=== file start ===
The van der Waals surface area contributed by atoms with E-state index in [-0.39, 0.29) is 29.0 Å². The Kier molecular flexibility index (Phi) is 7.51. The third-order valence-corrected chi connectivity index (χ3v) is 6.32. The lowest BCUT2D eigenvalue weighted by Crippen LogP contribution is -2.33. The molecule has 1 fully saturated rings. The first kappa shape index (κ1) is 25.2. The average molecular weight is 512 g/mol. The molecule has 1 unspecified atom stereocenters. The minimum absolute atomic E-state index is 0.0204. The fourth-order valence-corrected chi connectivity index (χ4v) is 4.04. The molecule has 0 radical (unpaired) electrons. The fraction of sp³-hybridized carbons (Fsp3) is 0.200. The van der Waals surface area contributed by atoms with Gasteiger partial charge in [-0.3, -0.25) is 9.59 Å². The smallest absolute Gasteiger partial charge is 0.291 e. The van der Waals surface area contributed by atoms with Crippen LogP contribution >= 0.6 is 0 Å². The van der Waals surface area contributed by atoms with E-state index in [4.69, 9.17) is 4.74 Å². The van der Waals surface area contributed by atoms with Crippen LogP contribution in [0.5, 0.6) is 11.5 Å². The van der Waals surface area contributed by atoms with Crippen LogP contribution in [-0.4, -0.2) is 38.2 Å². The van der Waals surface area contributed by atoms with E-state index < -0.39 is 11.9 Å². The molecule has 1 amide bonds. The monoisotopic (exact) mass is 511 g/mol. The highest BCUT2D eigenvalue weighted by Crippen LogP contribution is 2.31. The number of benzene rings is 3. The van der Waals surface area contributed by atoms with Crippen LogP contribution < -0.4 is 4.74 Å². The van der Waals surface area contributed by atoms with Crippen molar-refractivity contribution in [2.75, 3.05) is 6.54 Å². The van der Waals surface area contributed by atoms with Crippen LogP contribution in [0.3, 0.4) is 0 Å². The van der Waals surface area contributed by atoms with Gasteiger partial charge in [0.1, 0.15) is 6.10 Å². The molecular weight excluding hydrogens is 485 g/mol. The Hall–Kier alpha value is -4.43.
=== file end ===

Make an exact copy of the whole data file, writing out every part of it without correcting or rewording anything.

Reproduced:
The van der Waals surface area contributed by atoms with E-state index in [-0.39, 0.29) is 29.0 Å². The Kier molecular flexibility index (Phi) is 7.51. The third-order valence-corrected chi connectivity index (χ3v) is 6.32. The lowest BCUT2D eigenvalue weighted by Crippen LogP contribution is -2.33. The molecule has 1 fully saturated rings. The first kappa shape index (κ1) is 25.2. The average molecular weight is 512 g/mol. The molecule has 1 unspecified atom stereocenters. The minimum absolute atomic E-state index is 0.0204. The fourth-order valence-corrected chi connectivity index (χ4v) is 4.04. The molecule has 0 radical (unpaired) electrons. The fraction of sp³-hybridized carbons (Fsp3) is 0.200. The van der Waals surface area contributed by atoms with Gasteiger partial charge in [-0.3, -0.25) is 9.59 Å². The smallest absolute Gasteiger partial charge is 0.291 e. The van der Waals surface area contributed by atoms with Crippen LogP contribution >= 0.6 is 0 Å². The van der Waals surface area contributed by atoms with E-state index in [4.69, 9.17) is 4.74 Å². The van der Waals surface area contributed by atoms with Crippen LogP contribution in [0.5, 0.6) is 11.5 Å². The van der Waals surface area contributed by atoms with Crippen LogP contribution in [-0.4, -0.2) is 38.2 Å². The van der Waals surface area contributed by atoms with E-state index < -0.39 is 11.9 Å². The molecule has 1 amide bonds. The monoisotopic (exact) mass is 511 g/mol. The highest BCUT2D eigenvalue weighted by Crippen LogP contribution is 2.31. The number of benzene rings is 3. The van der Waals surface area contributed by atoms with Crippen LogP contribution < -0.4 is 4.74 Å². The van der Waals surface area contributed by atoms with Crippen molar-refractivity contribution in [2.75, 3.05) is 6.54 Å². The van der Waals surface area contributed by atoms with Crippen LogP contribution in [0.3, 0.4) is 0 Å². The van der Waals surface area contributed by atoms with Gasteiger partial charge in [0.1, 0.15) is 6.10 Å². The molecular weight excluding hydrogens is 485 g/mol. The Hall–Kier alpha value is -4.43.